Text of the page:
But even if such a freak is only a one-in-a-million person, that means there’s 300 of them in the US – a dozen in NYC alone.

  2. If you criminalize comments, only criminals will have comments.

    While a blogger code of conduct could potentially dampen down the emotional fires, if someone would seriously harm another because of what they wrote or commented on in a blog, no code of conduct would stop them.

    If code of conducts really had such power to limit violence, why stop at blogs? Why not a code of conduct to be an American or a Homo Sapien. My what a wonderful world this would be if we could all just get along.

  3. Dave Schuler says:

    What’s a “legitimate death threat”? It seems to me that (assuming “credible” is meant) any death threat that’s not very obviously loudmouthery is credible deserves at least some consideration.

  4. James Joyner says:

    Dave: Yep, we agree. I meant “legitimate” in the sense “not spurious or unjustified; genuine” but perhaps “genuine” or “credible” would have been a better adjective.

    In any case, I’d categorize those which are “not very obviously loudmouthery” as credible/legitimate/genuine.

  5. kyochan says:

    When someone sends a death threat, that’s when you know they’re not going to hurt you. If they really wanted to hurt you, it would have been done without warning.

    Proficiency in email and Photoshop does not translate to proficiency in killing.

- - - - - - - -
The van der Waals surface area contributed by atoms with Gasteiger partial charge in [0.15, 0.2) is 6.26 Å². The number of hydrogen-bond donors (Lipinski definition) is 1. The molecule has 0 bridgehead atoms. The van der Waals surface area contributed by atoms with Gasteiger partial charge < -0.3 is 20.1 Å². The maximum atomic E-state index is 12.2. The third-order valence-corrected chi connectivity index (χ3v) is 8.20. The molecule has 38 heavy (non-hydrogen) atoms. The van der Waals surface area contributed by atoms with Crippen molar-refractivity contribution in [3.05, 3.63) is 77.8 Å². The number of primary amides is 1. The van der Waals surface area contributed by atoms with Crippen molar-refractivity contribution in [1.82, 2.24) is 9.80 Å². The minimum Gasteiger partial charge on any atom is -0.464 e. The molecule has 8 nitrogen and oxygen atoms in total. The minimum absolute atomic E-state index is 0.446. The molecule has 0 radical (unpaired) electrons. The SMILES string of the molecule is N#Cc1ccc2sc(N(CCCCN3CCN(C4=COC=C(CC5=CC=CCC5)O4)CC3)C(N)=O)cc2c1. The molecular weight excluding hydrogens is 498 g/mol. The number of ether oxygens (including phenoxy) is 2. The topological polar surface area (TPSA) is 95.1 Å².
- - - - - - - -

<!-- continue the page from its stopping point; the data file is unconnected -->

6. James Joyner says:

    When someone sends a death threat, that’s when you know they’re not going to hurt you. If they really wanted to hurt you, it would have been done without warning.

    Whether that’s generally true, I couldn’t say. Surely, though it isn’t always true. Some people who want to kill other people are irrational.

    Proficiency in email and Photoshop does not translate to proficiency in killing.

    No but then killing unsuspecting civilians doesn’t require any great proficiency. Any idiot can kill an unarmed, untrained person at close range.

  7. John Burgess says:

    Without getting into the politics of the argument, I think we have sufficient evidence of death threats appearing on certain anti-abortion sites that led to the death of those threatened.

    Assessing the danger of any given threat isn’t easy (9/11 anyone?). Most threats may be spurious; some are not. If you can distinguish the asshat from the crazy who will do as s/he says, then you can take appropriate action. But anonymous comments on a blog are rather hard to assess.

    Yetanotherjohn: We do have codes of conduct for behavior in public places. They go by the name ‘manners’ or ‘etiquette’. They are not generally enforced by law, of course, but that doesn’t make them less real. Even in my non-blogging life, I block the senders of flames and unfair critiques. I don’t socialize with people who use certain kinds of abusive language, behave as bigots, or are busy ‘spamming’ their POVs around the known universe. I also tend to avoid dangerously crazy people. But I’ll certainly agree that many people seem to have forgotten that good manners serves as a social lubricant, intended to avoid friction and violence.

  8. Bithead says:

    Amanda Marcotte notes that “Markos is not a woman.”

    James, you will never know just how difficult it is for me not to respond to this particular line. Nor, I suppose, will she… either one of them.

    Oops.

  9. Mickle says:

    When someone sends a death threat, that’s when you know they’re not going to hurt you. If they really wanted to hurt you, it would have been done without warning.

    Yeah…because people never warn you that they are going to try to hurt you.

    It takes all the fun out of seeing the surprised look on your face.

  10. Bithead says:

    I believe that it is the Russians who have the old saying; rattling the saber makes noise, drawing it does not.